Clinton was happy to talk about unifying the country, pointing to her political experiences working with members of other parties and interest groups, both as Secretary of State and as First Lady. She argued that she had received support from otherwise vocally hostile Republicans, and she noted that had even crossed the floor to vote with the Opposition party on a number of key issues. Sanders tried to make a similar point, discussing when he had worked with Republican John McCain on Veteran’s healthcare reform. However, this was the sole example he could point to before returning to his main point that he continued to prosecute throughout the night – his belief that the political system is broken and that lobbyists and financial institutions have an outsized say in it because of their financial influence.

This point came was revisited shortly after the question of uniting the country, as the discussion of the evening moved towards repairing the American economic and financial system. Here, Sanders launched into his plan to break up the big banks, remove implicit guarantees of their safety by government, and re-institute the Glass-Steagall Act that was repealed prior to the financial crisis. In response, Clinton agreed with the majority of these points, stopping at repealing the Glass-Steagall Act, (perhaps because this was something her husband undertook during his Presidency).

Instead, Clinton pointed to the Dodd Frank Wall Street Reform and Consumer Protection Act, introduced by President Obama following the financial crisis, a reform she argued was sufficient to address the needs of the American financial institution. At this point the attacks took on a more personal tone, with Sanders stating that the reason he was comfortable to make more significant changes was because he had not received any speaking fees or campaign contributions from Wall Street, a comment clearly directed at Hilary Clinton. Clinton responded that she was certainly no friend of Wall Street, with various financial institutions now running attack ads against her campaign.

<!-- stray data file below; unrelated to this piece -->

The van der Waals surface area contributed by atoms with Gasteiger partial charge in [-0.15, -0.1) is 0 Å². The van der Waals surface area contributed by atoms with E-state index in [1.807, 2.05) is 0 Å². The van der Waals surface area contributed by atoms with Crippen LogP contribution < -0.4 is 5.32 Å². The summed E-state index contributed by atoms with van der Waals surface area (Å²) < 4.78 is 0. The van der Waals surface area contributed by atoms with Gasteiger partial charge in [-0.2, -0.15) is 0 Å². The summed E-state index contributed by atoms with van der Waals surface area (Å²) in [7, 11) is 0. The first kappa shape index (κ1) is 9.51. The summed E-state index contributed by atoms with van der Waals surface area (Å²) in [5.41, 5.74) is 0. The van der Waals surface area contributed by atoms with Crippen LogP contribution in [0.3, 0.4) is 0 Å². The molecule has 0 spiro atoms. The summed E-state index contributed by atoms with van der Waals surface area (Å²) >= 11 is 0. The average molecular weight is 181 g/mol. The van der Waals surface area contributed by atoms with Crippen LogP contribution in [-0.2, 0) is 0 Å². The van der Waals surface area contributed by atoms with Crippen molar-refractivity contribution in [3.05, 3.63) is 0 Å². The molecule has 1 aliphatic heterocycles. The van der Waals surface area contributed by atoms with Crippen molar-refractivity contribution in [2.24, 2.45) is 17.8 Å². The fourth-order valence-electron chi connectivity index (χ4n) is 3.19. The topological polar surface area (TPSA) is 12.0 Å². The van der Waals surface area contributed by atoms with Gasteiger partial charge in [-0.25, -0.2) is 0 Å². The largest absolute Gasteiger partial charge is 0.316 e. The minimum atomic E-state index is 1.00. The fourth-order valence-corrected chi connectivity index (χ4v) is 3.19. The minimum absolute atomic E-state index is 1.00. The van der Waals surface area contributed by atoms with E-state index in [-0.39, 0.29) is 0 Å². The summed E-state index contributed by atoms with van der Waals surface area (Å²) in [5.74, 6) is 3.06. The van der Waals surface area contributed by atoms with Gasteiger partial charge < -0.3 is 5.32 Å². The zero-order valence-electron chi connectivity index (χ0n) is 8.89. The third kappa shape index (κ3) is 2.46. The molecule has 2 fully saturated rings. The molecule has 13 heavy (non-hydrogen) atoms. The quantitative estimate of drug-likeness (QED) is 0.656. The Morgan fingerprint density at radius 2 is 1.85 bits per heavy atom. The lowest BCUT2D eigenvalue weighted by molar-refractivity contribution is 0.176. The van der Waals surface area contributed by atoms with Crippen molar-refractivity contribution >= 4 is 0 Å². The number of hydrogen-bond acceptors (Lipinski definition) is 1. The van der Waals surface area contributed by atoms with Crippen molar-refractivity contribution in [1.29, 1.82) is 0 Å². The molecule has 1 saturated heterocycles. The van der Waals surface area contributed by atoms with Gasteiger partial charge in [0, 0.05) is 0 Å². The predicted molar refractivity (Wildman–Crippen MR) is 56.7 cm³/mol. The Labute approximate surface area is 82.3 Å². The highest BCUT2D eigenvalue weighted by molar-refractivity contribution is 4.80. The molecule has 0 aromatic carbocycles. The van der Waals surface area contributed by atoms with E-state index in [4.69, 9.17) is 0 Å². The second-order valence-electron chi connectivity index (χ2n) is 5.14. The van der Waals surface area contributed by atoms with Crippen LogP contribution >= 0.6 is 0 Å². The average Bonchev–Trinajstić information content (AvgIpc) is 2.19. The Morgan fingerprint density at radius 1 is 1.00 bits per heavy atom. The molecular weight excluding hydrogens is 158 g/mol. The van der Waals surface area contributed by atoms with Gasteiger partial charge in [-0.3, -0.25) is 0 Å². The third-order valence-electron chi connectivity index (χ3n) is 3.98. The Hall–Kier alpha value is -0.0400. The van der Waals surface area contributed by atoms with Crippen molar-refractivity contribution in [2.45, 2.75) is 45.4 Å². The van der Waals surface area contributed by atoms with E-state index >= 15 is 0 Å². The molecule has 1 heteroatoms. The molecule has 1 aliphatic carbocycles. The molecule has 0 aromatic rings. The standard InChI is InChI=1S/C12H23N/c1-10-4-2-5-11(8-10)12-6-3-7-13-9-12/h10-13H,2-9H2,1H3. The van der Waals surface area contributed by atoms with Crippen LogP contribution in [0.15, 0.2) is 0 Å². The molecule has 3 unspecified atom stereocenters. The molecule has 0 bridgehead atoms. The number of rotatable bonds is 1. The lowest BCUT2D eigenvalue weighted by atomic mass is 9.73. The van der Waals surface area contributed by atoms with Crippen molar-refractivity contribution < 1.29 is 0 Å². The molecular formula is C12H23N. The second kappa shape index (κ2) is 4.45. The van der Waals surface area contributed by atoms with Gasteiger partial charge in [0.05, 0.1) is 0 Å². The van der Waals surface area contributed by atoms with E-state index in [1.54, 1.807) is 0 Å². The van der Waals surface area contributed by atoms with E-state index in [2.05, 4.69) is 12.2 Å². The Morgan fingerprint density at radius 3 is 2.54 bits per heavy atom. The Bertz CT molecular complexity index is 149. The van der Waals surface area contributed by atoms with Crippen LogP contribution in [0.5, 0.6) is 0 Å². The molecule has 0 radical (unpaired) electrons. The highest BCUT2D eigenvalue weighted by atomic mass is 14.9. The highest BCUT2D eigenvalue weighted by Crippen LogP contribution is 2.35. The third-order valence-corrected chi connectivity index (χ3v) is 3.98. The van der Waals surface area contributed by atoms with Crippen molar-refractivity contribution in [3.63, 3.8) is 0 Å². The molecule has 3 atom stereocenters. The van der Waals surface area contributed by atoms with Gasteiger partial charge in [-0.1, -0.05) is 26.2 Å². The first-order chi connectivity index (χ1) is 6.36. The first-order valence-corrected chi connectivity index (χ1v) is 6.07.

As the discussion for the evening moved towards foreign policy, the former Secretary of State clearly showed her comfort discussing complex political issues. On the matter of Iran, there was little difference of opinion between the candidates. But as the question moved towards how each would deal with ISIS, Clinton’s expertise became apparent. Sanders suggested that he would force Iran and Saudi Arabia to work together to fight ISIS, a comment that was immediately ridiculed across social and digital media. Clinton instead, outlined a vision for working with forces currently involved in air strikes, and discussed a willingness to provide support for the Iraqis, Sunnis and Kurdish forces fighting in Iraq and Syria. While perhaps the most significant division between the major candidates for the evening, the matter of foreign policy was raised only briefly at the end of the debate before closing remarks were progressed.

With the candidates concluding, it was clear that serious divisions had now emerged between Sanders and Clinton. O’Malley too, had a number of important points to make; yet given the time allotted to him by the moderators, he was clearly deemed to no longer be an important actor within this debate. Instead, the evening showed that with only a few weeks to go until votes are cast in Iowa and New Hampshire, Sanders and Clinton will be doing everything they can to gather support from undecided voters.

The next debate is scheduled to take place only one evening after the vote in New Hampshire. And with momentum set to build behind whichever candidate emerges from these votes looking strongest, there will be a lot riding on the following two weeks. The debate failed to produce a clear winner or loser. Instead, it presented some clear differences of opinion, which the candidates will no doubt prosecute to their greatest abilities. The next two weeks will be an important time for the candidates, so make sure to stay tuned to see how the differences that we saw emerge tonight, continue to play out over the following weeks.